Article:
QE & Monetary Printing is like SHALE OIL WELLS, once you starting down the path, you can’t stop or the system collapses. If the companies in the Bakken stopped drilling, production would decline 40% in one year. Which means the current 750,000 barrels a day would fall to 450,000 barrels a day in one year.

      GOD HATH A SENSE OF HUMOR…

      steve

  4. Just wondering, how much of the decline in energy use is due to increased efficiency?

    • Yirgach… you bring up an excellent question. I don’t believe there is a great deal of increased efficiency in the industrial sector, but if there is any it may be in the transportation area. If we look at the chart below from the EIA, we can see the fuel consumption efficiencies from the different sized vehicles:

      The black line on 2007 denotes the year they made some changes, so, you will see large adustments in the figures from one year to the next.. However, if we just go by 2008 and after we can see a trend.

      In the small vehicle category, fuel consumption per gallon is actually getting worse since 2008. In 2008, the average was 23.7 mpg, but by 2011 it had fallen to only 23.1. This is probably due to Americans feeling the shock of high oil prices in 2008, switching to higher mpg rated vehicles… but then gradually moving back to more luxury cars with lower mpg rating.

      Skipping over to the Large Trucks, or the Semi-tractors, we can also see that fuel consumption per gallon is also declining since 2008 from 6.5 mpg to only 6.3 mpg in 2011. Of course we don’t have 2012 figures, but I would guess that the degree change in efficiency would not be enough to offset the trend.

      If we look at all three vehicle categories, all of them are showing less efficiency, not more. Thus, the falling energy consumption in the industrial & transportation sectors seems to be due to less demand and usage rather than higher efficiency.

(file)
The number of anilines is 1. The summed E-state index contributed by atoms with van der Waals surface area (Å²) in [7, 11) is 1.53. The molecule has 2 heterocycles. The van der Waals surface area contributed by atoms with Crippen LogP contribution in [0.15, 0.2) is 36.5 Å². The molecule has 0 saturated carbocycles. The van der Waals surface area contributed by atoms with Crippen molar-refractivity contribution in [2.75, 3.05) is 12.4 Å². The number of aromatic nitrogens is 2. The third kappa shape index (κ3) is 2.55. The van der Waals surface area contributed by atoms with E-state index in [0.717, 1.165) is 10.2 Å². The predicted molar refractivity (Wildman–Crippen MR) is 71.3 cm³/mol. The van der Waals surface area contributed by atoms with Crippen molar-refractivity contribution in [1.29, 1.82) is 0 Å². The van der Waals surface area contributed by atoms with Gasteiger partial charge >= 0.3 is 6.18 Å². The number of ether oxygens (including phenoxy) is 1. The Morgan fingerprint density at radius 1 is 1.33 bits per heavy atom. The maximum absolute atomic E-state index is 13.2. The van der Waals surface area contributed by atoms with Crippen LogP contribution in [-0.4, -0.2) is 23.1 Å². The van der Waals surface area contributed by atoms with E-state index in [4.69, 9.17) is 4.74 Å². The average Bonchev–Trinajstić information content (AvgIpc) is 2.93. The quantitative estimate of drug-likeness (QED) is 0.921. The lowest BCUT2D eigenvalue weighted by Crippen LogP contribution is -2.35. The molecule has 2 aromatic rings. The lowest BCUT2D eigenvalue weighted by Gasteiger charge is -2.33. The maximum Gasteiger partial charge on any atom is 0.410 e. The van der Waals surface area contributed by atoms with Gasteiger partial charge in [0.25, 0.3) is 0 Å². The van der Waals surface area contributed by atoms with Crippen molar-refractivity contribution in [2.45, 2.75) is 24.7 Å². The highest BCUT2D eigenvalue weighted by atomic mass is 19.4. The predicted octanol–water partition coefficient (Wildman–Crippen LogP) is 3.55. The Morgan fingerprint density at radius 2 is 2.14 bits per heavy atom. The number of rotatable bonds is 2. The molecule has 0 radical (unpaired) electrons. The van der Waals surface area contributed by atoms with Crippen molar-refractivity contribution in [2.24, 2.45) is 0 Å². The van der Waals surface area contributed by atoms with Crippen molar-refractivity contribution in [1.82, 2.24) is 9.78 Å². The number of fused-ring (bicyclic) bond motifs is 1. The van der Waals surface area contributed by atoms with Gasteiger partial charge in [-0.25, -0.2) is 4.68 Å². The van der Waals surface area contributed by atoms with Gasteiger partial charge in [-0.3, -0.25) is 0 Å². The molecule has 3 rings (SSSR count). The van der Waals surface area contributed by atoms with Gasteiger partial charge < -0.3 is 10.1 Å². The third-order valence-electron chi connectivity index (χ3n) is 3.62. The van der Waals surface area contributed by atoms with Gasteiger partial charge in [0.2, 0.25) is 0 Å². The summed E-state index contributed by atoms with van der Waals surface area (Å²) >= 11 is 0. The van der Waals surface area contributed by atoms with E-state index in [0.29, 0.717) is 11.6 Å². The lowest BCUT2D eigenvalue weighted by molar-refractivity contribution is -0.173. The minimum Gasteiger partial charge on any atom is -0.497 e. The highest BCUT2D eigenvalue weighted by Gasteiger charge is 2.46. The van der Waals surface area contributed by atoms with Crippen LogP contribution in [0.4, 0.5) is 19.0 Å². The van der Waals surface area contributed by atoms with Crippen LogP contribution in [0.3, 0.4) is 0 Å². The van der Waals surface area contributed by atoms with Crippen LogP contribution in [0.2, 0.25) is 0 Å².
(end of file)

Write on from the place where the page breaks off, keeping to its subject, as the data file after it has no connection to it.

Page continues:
Lastly, the peak in transportation energy consumption graph at the end of my article corresponds nicely with this chart below showing Peak in U.S. vehicle-distance traveled:

      steve

    • Yirgach, my understanding is that manufacturing is becoming more efficient, however nowhere near enough to offset peak (cheap) oil.

      However, its worth thinking about “efficiency” like a mainstream economist. Any economics textbook will define increased efficiency as being able to do more with LESS human labor such as by automation or removing middle managers etc… So when this happens, manufacturing is left with overcapacity due to ‘demand destruction’ because more impoverished people can’t buy all their shit anymore.

  5. “If you own the physical and look at your wealth in ounces of gold and silver… it doesn’t really matter what happens along the way.”

    While the energy-driven angle of Mr. St. Anglelo’s reports is to be admired, even lauded, as being considerably ‘ahead of the curve’ in the world of precious metals reportage, the failure to extend the analysis of energy-driven relationships from the geospheric to the biologic results in the failure of those insights to provide maximal profit to the reader.

    This is due to the fact that study of the biological sciences is rife with accurate reportage of ‘energy-driven’ relationships – the great majority of which, according to our scientific guides, are variations upon the theme of “host&parasite.” And while there are no shortage of symbiotic relationships to be found within that general heading… the overall conditions of biological life as we humans have inherited and extended it’s principles… is the theft of energy from primary producers by agents whose multitudinous methods of disguising their core mission leaves both political and biological sciences with an identical legacy of bottom line truths.